Also. When do we drop the American dream and start living as God intended? Without borders. Without walls. Loving and caring for the world. God doesn’t care if we are safe, air-conditioned and pampered. He doesn’t care how big our house is or what we have in the cupboards if any of his people are starving. He has asked us to move into an uncomfortable place. I am still content to be comfortable. When does that change? What’s the breaking point? To move from comfort with one’s life to fighting for change for others? He’s waiting for us to be the hands and feet of his body. That’s our earthly purpose. When do we embrace that?

I can’t let my family down. Run off to South America, risk life and limb, risk my daughter’s life. My husband and daughter are counting on me. What are the little things I can do for the least of these?

In the rough

trampled and tired.
but in that weakness–
roughed up,
sanded down,
polished clear,
shined.

the tears come.
GRACE pours down over my head like oil.
lands softly on my shoulders like a dove.
i am saved.
comforted.
made strong.

revived, refined, redeemed, restored, renewed, reborn.


NIV 2 Corinthians 12
9 But he said to me, “My grace is sufficient for you, for my power is made perfect in weakness.” Therefore I will boast all the more gladly about my weaknesses, so that Christ’s power may rest on me. 10 That is why, for Christ’s sake, I delight in weaknesses, in insults, in hardships, in persecutions, in difficulties. For when I am weak, then I am strong.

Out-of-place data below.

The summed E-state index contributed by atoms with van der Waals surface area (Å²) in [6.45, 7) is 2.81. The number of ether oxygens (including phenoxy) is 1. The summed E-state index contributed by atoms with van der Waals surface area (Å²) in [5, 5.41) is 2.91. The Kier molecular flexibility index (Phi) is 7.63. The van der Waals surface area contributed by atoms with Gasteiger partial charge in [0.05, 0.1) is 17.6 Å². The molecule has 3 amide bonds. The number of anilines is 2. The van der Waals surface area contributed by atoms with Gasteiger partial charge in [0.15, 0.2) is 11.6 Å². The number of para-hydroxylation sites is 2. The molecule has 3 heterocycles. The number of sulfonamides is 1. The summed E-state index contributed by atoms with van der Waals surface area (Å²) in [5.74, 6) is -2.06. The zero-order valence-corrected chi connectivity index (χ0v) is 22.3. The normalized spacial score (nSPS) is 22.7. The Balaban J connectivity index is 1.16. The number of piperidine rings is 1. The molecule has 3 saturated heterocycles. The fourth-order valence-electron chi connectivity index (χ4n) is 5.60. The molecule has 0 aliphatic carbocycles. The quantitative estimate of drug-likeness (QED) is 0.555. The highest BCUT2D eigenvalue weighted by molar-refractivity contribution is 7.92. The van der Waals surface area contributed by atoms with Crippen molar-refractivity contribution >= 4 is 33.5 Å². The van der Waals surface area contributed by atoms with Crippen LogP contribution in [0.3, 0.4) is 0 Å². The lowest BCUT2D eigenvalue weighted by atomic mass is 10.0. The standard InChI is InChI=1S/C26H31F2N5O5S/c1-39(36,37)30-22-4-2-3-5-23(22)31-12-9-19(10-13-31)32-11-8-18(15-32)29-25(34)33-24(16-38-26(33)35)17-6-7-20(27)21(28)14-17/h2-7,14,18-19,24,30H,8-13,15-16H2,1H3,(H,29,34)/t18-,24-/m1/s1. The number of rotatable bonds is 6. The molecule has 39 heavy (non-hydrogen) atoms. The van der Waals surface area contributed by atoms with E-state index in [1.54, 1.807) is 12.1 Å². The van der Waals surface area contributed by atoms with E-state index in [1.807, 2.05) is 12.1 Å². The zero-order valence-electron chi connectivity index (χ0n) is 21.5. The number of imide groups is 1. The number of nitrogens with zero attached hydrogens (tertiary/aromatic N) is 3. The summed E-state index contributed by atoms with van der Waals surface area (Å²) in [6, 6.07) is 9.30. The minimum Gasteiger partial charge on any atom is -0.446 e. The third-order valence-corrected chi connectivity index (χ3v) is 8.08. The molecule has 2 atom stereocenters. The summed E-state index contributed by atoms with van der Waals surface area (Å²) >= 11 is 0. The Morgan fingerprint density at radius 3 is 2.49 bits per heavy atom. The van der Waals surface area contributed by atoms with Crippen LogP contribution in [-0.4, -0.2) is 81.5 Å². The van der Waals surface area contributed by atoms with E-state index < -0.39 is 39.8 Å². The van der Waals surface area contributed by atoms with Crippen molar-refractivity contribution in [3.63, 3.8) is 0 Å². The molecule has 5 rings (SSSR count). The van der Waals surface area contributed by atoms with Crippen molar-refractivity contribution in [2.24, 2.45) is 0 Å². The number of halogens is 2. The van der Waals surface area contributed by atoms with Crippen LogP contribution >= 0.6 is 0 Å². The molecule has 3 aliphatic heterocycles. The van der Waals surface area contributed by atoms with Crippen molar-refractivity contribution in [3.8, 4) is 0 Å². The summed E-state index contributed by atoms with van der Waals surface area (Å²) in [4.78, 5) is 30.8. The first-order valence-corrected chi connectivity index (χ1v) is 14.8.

Tell Me About My Chris

My friend, Chris Churchill, filmed a documentary about his mom. It’s about his whole family, really, Tell Me About My Mother.

It’s compelling. Hard to watch in places. Private. Heartbreaking. Bare-to-the-bones revealing. Honest. Touching.

This documentary challenges my idea of what a doc should be. And that’s okay! Chris is seen, on camera, part of the story, asking questions. But, because of the subject matter, because of his inclusion in the events, because of his expertise in these realms, his participation is certainly needed and wanted.

The film is edited well and contains original music. Those elements of pictures, interviews, soundtrack and special effects all contribute to one’s understanding of Chris’ heart and mind during/after such a chaotic time.

Chris’ mother is a funny, charming, sweet, old lady. Like anyone’s mom. But we hear early evidence to contradict that initial image. Having had a parent with mental illness, I feel compassion and empathy for Mother and Chris from the first moments of the film.

It’s 3:33 am. I woke up with so many questions, Chris.